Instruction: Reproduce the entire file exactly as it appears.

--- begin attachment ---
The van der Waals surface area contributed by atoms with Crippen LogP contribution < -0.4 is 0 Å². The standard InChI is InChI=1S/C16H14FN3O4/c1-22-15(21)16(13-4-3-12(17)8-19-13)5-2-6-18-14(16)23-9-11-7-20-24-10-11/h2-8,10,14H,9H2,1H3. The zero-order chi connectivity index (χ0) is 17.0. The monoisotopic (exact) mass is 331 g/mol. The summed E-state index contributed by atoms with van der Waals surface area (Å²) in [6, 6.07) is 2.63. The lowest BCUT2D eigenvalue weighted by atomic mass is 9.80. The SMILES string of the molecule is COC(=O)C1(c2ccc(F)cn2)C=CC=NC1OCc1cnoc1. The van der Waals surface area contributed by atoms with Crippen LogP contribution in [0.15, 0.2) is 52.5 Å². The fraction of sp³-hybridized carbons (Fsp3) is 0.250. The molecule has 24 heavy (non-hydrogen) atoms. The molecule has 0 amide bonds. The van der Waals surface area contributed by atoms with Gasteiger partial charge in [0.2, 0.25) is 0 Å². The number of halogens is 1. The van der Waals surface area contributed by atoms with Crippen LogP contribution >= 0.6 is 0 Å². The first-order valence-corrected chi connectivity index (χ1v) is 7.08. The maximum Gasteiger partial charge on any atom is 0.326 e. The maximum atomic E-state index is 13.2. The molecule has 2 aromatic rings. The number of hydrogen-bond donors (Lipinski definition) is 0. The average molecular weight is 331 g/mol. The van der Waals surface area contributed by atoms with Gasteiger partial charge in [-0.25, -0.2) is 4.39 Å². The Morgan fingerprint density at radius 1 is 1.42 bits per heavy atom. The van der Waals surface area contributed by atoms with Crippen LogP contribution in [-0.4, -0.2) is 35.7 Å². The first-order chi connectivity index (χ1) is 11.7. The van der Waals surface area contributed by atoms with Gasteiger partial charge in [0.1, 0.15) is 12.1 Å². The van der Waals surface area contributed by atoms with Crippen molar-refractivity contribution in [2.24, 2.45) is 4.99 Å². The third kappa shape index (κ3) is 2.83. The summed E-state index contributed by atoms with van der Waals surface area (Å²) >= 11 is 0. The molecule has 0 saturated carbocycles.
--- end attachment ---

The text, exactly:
The van der Waals surface area contributed by atoms with Crippen LogP contribution < -0.4 is 0 Å². The standard InChI is InChI=1S/C16H14FN3O4/c1-22-15(21)16(13-4-3-12(17)8-19-13)5-2-6-18-14(16)23-9-11-7-20-24-10-11/h2-8,10,14H,9H2,1H3. The zero-order chi connectivity index (χ0) is 17.0. The monoisotopic (exact) mass is 331 g/mol. The summed E-state index contributed by atoms with van der Waals surface area (Å²) in [6, 6.07) is 2.63. The lowest BCUT2D eigenvalue weighted by atomic mass is 9.80. The SMILES string of the molecule is COC(=O)C1(c2ccc(F)cn2)C=CC=NC1OCc1cnoc1. The van der Waals surface area contributed by atoms with Crippen LogP contribution in [0.15, 0.2) is 52.5 Å². The fraction of sp³-hybridized carbons (Fsp3) is 0.250. The molecule has 24 heavy (non-hydrogen) atoms. The molecule has 0 amide bonds. The van der Waals surface area contributed by atoms with Gasteiger partial charge in [0.2, 0.25) is 0 Å². The number of halogens is 1. The van der Waals surface area contributed by atoms with Crippen LogP contribution >= 0.6 is 0 Å². The first-order valence-corrected chi connectivity index (χ1v) is 7.08. The maximum Gasteiger partial charge on any atom is 0.326 e. The maximum atomic E-state index is 13.2. The molecule has 2 aromatic rings. The number of hydrogen-bond donors (Lipinski definition) is 0. The average molecular weight is 331 g/mol. The van der Waals surface area contributed by atoms with Gasteiger partial charge in [-0.25, -0.2) is 4.39 Å². The Morgan fingerprint density at radius 1 is 1.42 bits per heavy atom. The van der Waals surface area contributed by atoms with Crippen LogP contribution in [-0.4, -0.2) is 35.7 Å². The first-order chi connectivity index (χ1) is 11.7. The van der Waals surface area contributed by atoms with Gasteiger partial charge in [0.1, 0.15) is 12.1 Å². The van der Waals surface area contributed by atoms with Crippen molar-refractivity contribution in [2.24, 2.45) is 4.99 Å². The third kappa shape index (κ3) is 2.83. The summed E-state index contributed by atoms with van der Waals surface area (Å²) >= 11 is 0. The molecule has 0 saturated carbocycles.